ham hock in pot of beans
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Hold the Ham Hocks When Preparing Greens


When I was asked to write this article, I was instantly brought back to my childhood when my grandmother had a stroke and was hospitalized. When she returned, it was my job to help her cook and modify our meals. I remember going to the doctor with her and talking about high blood pressure or hypertension.  Her doctor recommended that she no longer use salt and lower her consumption of pork, specifically fatty, salted meats. This instantly eliminated ham, bacon, and bacon grease as our favorite smokey seasoning used to flavor vegetables, soups, beans, and rice dishes-This also meant we had to say goodbye to our beloved ham hocks.

The Reason Why I No Longer Cook With Ham Hocks

Home made soup with a smoked ham hock

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To be honest, I have not had a ham hock since I was 9 or 10 years old. Yet, I can still taste the smokey, salty, fatty, collagen goodness that coated every corner of my mouth and gave my lips a meaty-sticky gloss. It was a sublime, unforgettable taste that I fondly remember 40 years later.

During our first shopping trip from the store, my grandmother said her doctor recommended Mrs. Dash, a popular salt alternative, so our no salt, minimal pork diet journey began.  We started using olive oil, Mrs. Dash, low sodium chicken broth, and more aromatics like onions and garlic to flavor our food and pure dried versions in lieu of seasoning salts.

Mrs. Dash Seasoning


Like my grandmother, many Black and brown people have had to eliminate smoked, salted pork because of the community's prevalence and connection to high blood pressure, and other food-related and genetic health issues. 

On our quest to recreate that undeniable taste we immediately replaced pork with smoked turkey "butt."  Which I'd later discovered wasn't much better, but pretty soon our tastebuds adapted, and we'd gotten so good I slowly eliminated using any meat to flavor our veggies.

I learned to cook with minimal salt, incorporating several cooking methods to mimic the flavor and mouth-feel of meat flavored dishes, like caramelizing onions and using a variety of oils like butter, olive, and coconut oils. Now, my approach to soul food (for the most part) is from a more health-conscious perspective due to other food-related illnesses that afflict people of color like obesity, Type 2 diabetes, and high cholesterol.

Soul Food and Regional Influences

 Like all foods, soul food differs by region and culture. I currently live in Philadelphia by way of Eastern Shore Maryland, and a lot of pork has been replaced with smoked turkey.


As a home cook, foodie turned city chick with country roots, and a lover of history, I study chefs and food historians like Jessica B. Harris and Michael Twitty, who confirmed African American "soul food" traditions, flavors, and techniques have roots in Africa. They also fervently argue that African food throughout the diaspora from the continent through the Caribbean, Latin America, and American South - is varied and cannot be boiled down (excuse the pun) to just collard greens, cornbread, fried chicken and macaroni, and cheese.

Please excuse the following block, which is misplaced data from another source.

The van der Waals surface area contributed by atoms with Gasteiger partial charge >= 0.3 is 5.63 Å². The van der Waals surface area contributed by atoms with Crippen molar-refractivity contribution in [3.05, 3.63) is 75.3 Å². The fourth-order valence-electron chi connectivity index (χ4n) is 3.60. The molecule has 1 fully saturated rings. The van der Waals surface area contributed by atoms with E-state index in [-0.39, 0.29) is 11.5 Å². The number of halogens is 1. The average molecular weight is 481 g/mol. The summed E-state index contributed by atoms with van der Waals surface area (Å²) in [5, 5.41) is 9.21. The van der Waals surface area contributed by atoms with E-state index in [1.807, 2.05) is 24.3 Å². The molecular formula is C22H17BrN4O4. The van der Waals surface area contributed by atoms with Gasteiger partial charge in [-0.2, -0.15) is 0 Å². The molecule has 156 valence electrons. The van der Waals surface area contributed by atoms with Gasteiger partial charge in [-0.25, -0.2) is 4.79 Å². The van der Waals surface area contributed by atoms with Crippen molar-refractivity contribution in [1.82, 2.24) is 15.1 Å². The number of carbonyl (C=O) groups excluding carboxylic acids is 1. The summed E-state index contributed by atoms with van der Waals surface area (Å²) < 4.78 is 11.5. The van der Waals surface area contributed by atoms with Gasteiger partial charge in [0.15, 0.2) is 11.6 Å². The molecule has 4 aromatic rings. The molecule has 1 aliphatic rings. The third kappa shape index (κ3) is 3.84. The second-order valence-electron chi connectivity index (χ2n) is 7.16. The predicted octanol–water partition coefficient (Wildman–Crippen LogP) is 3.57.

Here are some tips to boost flavor and eliminate the need or craving for meat: 

  •  Always use mirepoix and/or sofrito as a base. They are your meat-free friend and foolproof flava bombs  
  • Take your time and saute' your base in a little oil until they slightly brown and add spices right before you add your vegetables so they can fully bloom  
  • Simmer your greens with vegetable broth
  • Finish your veggies with little oil and acid to give your veggies a little kick - lemon juice or vinegar add great flavor and complexity
  • Quirky tip - don't throw away the stalks when you chop up your greens; cut the stalks in thin circles and add them to the sauteed veggies first -
  • Roasting and sautéing also add flavor to hearty vegetables like Brussel sprouts
  • Better Than Boullion vegetable base as a meatless alternative to add a layer of richness without the animal fat

I first learned to cook my greens with ham hock, but I can now make flavorful greens without meat. As a matter of fact, I made them for Thanksgiving dinner, and I didn't miss the meat.

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Tee, is an aspiring writer and author - returning after 20+ years as an educator and juvenile justice advocate. Her adopted home is Philly, but she's really a country girl raised on the soil and seafood of the Eastern Shores. When she's not writing on Medium.com and now Wide Open Eats, she's busy working and cooking with family and friends.